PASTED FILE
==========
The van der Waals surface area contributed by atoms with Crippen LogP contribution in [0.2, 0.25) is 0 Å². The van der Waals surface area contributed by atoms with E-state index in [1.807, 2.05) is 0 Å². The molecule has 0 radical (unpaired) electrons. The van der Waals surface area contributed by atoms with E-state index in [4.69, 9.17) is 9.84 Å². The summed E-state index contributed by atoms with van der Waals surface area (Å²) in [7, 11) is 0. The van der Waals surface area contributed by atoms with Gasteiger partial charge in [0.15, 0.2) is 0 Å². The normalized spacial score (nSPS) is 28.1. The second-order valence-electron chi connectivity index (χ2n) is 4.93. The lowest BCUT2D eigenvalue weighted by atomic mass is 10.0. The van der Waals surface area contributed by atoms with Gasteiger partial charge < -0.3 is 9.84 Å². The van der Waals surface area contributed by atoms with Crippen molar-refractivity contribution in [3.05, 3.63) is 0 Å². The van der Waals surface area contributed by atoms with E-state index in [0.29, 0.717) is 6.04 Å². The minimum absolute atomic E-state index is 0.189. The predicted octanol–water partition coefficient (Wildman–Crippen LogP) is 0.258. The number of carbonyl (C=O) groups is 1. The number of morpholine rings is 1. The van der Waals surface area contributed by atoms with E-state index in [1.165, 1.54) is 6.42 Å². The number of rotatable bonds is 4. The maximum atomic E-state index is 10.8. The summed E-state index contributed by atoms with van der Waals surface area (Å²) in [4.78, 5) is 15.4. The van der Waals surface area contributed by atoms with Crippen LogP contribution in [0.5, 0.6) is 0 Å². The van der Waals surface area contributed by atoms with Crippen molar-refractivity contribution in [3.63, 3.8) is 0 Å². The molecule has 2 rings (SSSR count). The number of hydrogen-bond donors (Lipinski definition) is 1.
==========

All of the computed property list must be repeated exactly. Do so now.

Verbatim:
The van der Waals surface area contributed by atoms with Crippen LogP contribution in [0.2, 0.25) is 0 Å². The van der Waals surface area contributed by atoms with E-state index in [1.807, 2.05) is 0 Å². The molecule has 0 radical (unpaired) electrons. The van der Waals surface area contributed by atoms with E-state index in [4.69, 9.17) is 9.84 Å². The summed E-state index contributed by atoms with van der Waals surface area (Å²) in [7, 11) is 0. The van der Waals surface area contributed by atoms with Gasteiger partial charge in [0.15, 0.2) is 0 Å². The normalized spacial score (nSPS) is 28.1. The second-order valence-electron chi connectivity index (χ2n) is 4.93. The lowest BCUT2D eigenvalue weighted by atomic mass is 10.0. The van der Waals surface area contributed by atoms with Gasteiger partial charge < -0.3 is 9.84 Å². The van der Waals surface area contributed by atoms with Crippen molar-refractivity contribution in [3.05, 3.63) is 0 Å². The van der Waals surface area contributed by atoms with E-state index in [0.29, 0.717) is 6.04 Å². The minimum absolute atomic E-state index is 0.189. The predicted octanol–water partition coefficient (Wildman–Crippen LogP) is 0.258. The number of carbonyl (C=O) groups is 1. The number of morpholine rings is 1. The van der Waals surface area contributed by atoms with E-state index in [1.165, 1.54) is 6.42 Å². The number of rotatable bonds is 4. The maximum atomic E-state index is 10.8. The summed E-state index contributed by atoms with van der Waals surface area (Å²) in [4.78, 5) is 15.4. The van der Waals surface area contributed by atoms with Crippen LogP contribution in [0.5, 0.6) is 0 Å². The van der Waals surface area contributed by atoms with Crippen molar-refractivity contribution in [3.63, 3.8) is 0 Å². The molecule has 2 rings (SSSR count). The number of hydrogen-bond donors (Lipinski definition) is 1.